How Staying in Comfort Zone and Awaiting Better Mood Can Sabotage You

September 23, 2014

fish out of water The well-known American admonition to “Go west, young man, go west!” was about a promise of a wonderful life on the other side of the continent. To the family and friends of the leaving pioneers the association must have been bittersweet because they were extremely unlikely to see their loved ones again.

In a sense “going west”, which was later on switched out to “heading or going south”, suggests that something has actually been terminally broken down.

I lately asked a client of mine to come up with a title for his memoir. He stated, readily, “Gone South”. It suggested that he views his life as a straight regression, damaging or falling– all points that are unpleasant as well as psychologically connected with the American South.

But life is not linear. It is more like a meandering journey and my client’s own life is a great example of that idea.

He is accomplished professionally; has a terrific family and also is the author of a number of creations and inventions that make people’s lives easier and also even more pleasant.

We all could get stuck on how things “should” be while yearning to move forward at the same time.

We could get stuck in disappointments, feelings, emotions, moods, and also habitual thoughts and beliefs, or a mix of those. When we have a strong psychological attachment to a belief regarding something it can be really difficult to get ourselves unstuck.

Removing the psychological attachment to the belief in falling in “southern direction” is a must to get unstuck. It calls for a minimum of 2 factors.

Number one is leaving your comfort area.

You will recognize it as the place where you have stopped playing, mixing it up, challenging yourself with new ideas and viewpoints. Maybe you have become fearful to lose what you have already achieved. Life brings us a variety of twists, challenges and trials. Perhaps you started doubting that anything good or exciting would ever happen in your life. Over time, this limiting belief will cause you to develop funky moods and reinforce your belief that your life is indeed headed in the southern direction.

Number two is not waiting around till we get in a much better mood or until a perfect possibility presents itself to start doing exactly what we must.

Lots of people give in to the whim to avoid doing what they consider challenging or difficult in order to feel good in the moment. According to procrastination researchers, we give in to feel good. We give in to food, shopping, drinking, smoking, gambling and procrastination. We say things like: “I need to feel better in order to do this”, or “I don’t feel like it” and I need to feel better first”.

In fact, the opposite is true. Getting going without delay, instead of focusing on our feelings or moods in the short term, will yield better results. Great jazz musicians for instance (John Coltrane, Miles Davis) did not wait for a perfect opportunity or an ideal chance to play. They did not wait to generate the ideal mood but played despite the kind of mood they were in at the moment.

Start with what’s already available and use everything you’ve got as an opportunity to improve in life.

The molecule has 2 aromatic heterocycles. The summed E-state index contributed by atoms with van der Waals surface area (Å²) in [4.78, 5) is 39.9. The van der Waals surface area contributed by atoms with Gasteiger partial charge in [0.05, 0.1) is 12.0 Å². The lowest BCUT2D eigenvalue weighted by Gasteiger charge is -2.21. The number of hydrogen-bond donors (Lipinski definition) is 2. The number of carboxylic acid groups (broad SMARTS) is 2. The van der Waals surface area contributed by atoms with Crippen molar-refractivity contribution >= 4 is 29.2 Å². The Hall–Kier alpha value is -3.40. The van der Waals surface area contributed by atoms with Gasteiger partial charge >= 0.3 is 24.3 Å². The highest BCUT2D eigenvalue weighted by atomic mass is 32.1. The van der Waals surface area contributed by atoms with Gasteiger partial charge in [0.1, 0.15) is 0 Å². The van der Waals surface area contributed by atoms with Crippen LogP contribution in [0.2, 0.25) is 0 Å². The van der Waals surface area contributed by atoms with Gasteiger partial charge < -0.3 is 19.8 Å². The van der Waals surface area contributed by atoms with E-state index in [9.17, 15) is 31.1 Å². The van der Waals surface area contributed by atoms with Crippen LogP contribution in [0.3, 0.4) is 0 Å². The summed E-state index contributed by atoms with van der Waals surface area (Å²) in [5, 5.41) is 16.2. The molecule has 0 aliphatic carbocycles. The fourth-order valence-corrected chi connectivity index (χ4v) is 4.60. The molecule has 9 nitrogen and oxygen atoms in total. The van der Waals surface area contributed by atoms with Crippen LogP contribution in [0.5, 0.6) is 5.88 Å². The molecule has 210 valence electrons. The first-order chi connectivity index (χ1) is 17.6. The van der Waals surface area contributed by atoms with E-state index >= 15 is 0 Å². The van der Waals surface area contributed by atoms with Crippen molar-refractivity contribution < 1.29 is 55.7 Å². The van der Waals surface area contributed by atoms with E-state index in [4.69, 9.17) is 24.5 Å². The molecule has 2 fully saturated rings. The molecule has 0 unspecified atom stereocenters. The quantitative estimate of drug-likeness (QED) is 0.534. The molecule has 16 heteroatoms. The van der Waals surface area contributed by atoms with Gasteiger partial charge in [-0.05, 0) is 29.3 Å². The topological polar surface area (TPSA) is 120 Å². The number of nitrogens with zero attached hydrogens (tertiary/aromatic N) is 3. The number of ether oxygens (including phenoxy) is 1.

I encourage you to share your thoughts and ideas about what to do in order not to feel that your life has gone or is heading south. I am looking forward to your comments.

Until next time.

Renata

8 Comments. Leave new

c.crawley@winningpathwayscoaching.com'
Claudia Crawley
September 26, 2014 4:34 am

Thanks for this Renata. I focus on the things I appreciate to stop myself ‘heading south’. I do so when I awake in the morning and before I turn out the light at night. It works – most of the time and when it doesn’t, a check will tell me that I was on auto-pilot rather than in real appreciation mode. When one really feels gratitude, one’s spirit is lifted.

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Love the “auto-pilot” reference!
Cheers,
Renata

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lyndah@nbalance.net'
Lyndah Malloy-Glover (@nbalance2)
September 28, 2014 8:04 pm

Excellent post Renata and a topic that is always timely. My process:

1. I check in with the woman in the mirror when that out to lunch, gone fishing, or gone south feeling comes over me. I ask me why, what’s going on behind my eyes and between my ears that has me in a funk

2. I use music without words (jazz and gospel) to redirect me, feeding both the physical and spiritual aspects of my dual being

3. As with fear, I will operate through the malaise, to do what is in best interest and for my highest good.

Good to have you back, your voice was missed.

Best!

Reply

Excellent points about redirecting (jazz especially for me) and connecting with your higher self!
I appreciate you very much Lyndah.
Renata

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mreynold@cableone.net'
Margaret Reynolds
October 2, 2014 3:17 am

Once again, Renata is right on the mark–how many times do I procrastinate telling myself–I will be up to that tomorrow. The truth is you will be in a better mood once you do that thing you don’t want to do (Maybe it will turn out as badly as you thought, but at least it will be over). Get done with it and move on to the next opportunity!!!

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Thanks for your comment Margaret. Moods do follow behavior.
Cheers,
Renata

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So true – it is so easy to put the difficult things off. The funny thing is once the wheels are in motion it is easy to keep the momentum going!
A great thought to start the week off…

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Thanks Wendy for your contribution to this post. Have a great week!
Renata

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